BusyBox has been busy. With the help of the Software Freedom Law Center, it recently sued Verizon for infringing the GNU General Public License (GPL). This marks a distinct shift in strategy for Eben Moglen, the SFLC's counsel, as Pamela at Groklaw notes:
Remember how Eben Moglen used to say that negotiations were the best solution years ago, because the GPL was new and funds were limited? And then when he went to the Software Freedom Law Center he said he'd be in a position to do more? I think he told us the truth.
For the record, I like the conciliatory approach. As a lawyer by training, I heartily dislike the use of the law as a club. Occasionally it is needful to right wrongs against the otherwise weak and defenseless, but I'm not sure this is the case with BusyBox. I don't remember Erik Anderson (primary developer behind BusyBox) being particularly litigious when we worked together at Lineo back in 2000, but something seems to have changed.
Maybe he got fed up with people free-riding on open-source software, using it without abiding by its license terms. This certainly seems to be the case with Eben, who let loose on Tim O'Reilly at last year's OSCON for not being enough of a friend to free software.
I certainly agree that many companies feel that open-source software is about obligation-free, cost-free software. It's as if they feel it's a public good, a resource that just happens without investment or toil that they can pillage for profit. They deserve to be swatted. As Fabrizio Capobianco suggests, there's a quid pro quo that is required:
Remember, GPL is not free, you have to give back the code. Or you can get sued.
BTW, for those panicking out there, there is another option provided by commercial open source companies built on the dual licensing concept. Pay and license the code. Get indemnification, support and a throat to choke....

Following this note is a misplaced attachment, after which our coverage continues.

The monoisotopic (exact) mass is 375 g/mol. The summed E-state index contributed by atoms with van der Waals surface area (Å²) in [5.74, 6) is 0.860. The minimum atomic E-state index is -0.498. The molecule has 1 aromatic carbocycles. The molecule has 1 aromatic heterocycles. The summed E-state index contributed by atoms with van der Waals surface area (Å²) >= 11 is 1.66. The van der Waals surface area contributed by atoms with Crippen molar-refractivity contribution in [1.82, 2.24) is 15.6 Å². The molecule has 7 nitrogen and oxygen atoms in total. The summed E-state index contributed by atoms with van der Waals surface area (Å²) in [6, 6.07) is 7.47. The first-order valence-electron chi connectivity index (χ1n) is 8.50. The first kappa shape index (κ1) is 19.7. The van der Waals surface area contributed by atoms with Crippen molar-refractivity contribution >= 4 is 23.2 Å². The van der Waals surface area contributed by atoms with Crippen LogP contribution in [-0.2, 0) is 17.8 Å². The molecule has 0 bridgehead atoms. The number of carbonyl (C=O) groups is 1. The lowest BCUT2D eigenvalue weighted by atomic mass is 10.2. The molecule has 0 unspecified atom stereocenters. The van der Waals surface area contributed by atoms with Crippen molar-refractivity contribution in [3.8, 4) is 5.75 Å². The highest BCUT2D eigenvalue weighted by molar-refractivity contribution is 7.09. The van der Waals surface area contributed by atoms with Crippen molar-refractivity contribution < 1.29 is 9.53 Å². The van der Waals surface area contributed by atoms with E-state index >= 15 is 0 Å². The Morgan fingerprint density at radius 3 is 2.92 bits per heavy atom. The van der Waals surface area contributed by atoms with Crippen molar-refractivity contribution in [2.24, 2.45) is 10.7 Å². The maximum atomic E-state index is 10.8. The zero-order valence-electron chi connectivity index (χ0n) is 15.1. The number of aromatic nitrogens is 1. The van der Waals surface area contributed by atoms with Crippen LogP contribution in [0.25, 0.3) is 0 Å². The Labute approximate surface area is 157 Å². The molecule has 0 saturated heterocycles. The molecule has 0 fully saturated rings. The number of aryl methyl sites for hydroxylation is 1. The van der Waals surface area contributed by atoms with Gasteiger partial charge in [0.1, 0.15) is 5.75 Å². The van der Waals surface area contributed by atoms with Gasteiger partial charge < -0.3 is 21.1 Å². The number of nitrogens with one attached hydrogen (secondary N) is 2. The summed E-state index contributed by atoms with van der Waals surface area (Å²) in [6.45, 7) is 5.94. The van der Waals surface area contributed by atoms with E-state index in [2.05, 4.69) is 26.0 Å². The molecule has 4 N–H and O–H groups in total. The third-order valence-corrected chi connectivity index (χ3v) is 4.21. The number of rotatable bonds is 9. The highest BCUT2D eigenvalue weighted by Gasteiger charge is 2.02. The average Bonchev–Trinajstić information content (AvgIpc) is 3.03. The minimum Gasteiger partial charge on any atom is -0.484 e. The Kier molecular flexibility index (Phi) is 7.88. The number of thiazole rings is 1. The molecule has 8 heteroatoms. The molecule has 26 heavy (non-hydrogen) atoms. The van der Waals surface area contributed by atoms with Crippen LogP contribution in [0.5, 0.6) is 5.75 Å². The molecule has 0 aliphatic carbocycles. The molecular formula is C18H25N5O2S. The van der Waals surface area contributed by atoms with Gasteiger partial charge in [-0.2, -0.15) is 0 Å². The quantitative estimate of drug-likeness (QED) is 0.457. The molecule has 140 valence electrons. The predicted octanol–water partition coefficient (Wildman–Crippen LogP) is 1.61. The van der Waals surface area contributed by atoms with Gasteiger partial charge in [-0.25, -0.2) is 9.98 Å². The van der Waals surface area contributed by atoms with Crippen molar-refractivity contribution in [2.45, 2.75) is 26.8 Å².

Quid pro quo: you have to give back something. You do not want to give back the code? Give us cash instead. We'll put it back to build an even better open source product.
That's the bargain. You can have it cost-free, but you have to give back code. If you don't want to do that, you can pay cash (and generally at a much lower cost than proprietary alternatives). This seems fair. It's amazing that so many commercial organizations expect to get something for nothing.
With this in mind, I still wish we could resolve this free-riding without lawsuits. Perhaps, though, this is precisely what we need to further establish the legitimacy of the GPL and other open-source licenses, as The 451 Group notes:
...[T]hese GPL lawsuits bolster the open source license. It seems the ante continues to get raised and now, with Verizon involved, the GPL and open source will get even more attention and, most likely in the end, credibility. I would bet Verizon will wisely choose to comply and settle and while some would be happy to see a GPL case hit the U.S. courts, the recognition of GPL's legitimacy keeps on coming.
My primary concern is that this (and the other two ongoing BusyBox lawsuits) will create more misunderstanding about the requirements the GPL imposes. It won't be helpful to have this result in less GPL-licensed software being adopted.